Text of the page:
From: Richard Wordingham <richard.wordingham_at_ntlworld.com>
Date: Tue, 28 Mar 2017 17:14:35 +0100

On Tue, 28 Mar 2017 21:10:58 +0900
"Martin J. Dürst" <duerst_at_it.aoyama.ac.jp> wrote:
(in Re: Standaridized variation sequences for the Desert alphabet?)

> On 2017/03/27 21:59, Michael Everson wrote:

> > Aa and Ɑɑ are used contrastively for different sounds in some
> > languages and in the IPA. Ɡɡ is not, to my knowledge, used
> > contrastively with Gg (except that ɡ can only mean /ɡ/, while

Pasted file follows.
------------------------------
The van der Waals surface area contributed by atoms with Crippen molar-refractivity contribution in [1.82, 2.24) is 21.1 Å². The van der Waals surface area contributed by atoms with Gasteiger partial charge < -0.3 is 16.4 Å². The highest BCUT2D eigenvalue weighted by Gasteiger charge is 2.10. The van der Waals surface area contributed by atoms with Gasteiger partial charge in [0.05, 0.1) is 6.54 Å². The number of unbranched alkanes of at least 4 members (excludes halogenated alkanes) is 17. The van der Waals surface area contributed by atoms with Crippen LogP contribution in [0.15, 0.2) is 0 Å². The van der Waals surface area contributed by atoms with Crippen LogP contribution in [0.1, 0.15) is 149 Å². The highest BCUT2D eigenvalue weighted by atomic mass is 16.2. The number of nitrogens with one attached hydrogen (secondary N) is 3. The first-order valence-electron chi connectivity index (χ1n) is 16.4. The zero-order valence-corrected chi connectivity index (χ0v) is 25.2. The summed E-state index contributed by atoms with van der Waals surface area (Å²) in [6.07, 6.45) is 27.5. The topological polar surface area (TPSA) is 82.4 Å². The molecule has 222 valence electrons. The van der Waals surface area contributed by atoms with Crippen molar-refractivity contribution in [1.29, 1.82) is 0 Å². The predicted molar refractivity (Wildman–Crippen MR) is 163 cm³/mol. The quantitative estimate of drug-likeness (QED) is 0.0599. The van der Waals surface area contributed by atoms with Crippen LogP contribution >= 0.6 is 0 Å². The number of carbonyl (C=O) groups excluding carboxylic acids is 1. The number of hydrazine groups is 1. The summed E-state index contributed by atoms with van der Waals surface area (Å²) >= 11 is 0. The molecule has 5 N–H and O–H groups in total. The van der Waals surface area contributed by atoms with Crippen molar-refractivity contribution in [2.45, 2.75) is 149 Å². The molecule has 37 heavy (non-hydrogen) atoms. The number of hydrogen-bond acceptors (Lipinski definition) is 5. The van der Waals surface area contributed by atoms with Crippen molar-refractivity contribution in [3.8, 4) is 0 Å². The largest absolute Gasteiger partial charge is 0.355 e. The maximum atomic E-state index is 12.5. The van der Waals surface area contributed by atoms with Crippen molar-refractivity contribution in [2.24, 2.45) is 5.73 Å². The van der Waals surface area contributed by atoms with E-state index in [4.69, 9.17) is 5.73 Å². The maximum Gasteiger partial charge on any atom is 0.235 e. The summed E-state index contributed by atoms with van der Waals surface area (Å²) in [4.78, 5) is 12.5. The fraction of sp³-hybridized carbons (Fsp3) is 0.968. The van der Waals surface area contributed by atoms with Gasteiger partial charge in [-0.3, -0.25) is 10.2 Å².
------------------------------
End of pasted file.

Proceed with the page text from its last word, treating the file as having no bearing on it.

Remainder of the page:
> > orthographic g can mean /ɡ/, /dʒ/, /x/ etc. But g vs ɡ is
> > reasonably analogous to 𐐦 and <lig>𐐃𐐆</lig> being used for /juː/.

> The contrastive use *in some languages or notations* (IPA) is the
> reason these are separately encoded.

I thought that reason is that at the time, the IPA proscribed the use of
the two-storey 'g' in phonetic notation. They have since relented.
This was disunification on the basis that one form simply looks wrong.

Which writing system contrasts the two?

Received on Tue Mar 28 2017 - 11:15:17 CDT

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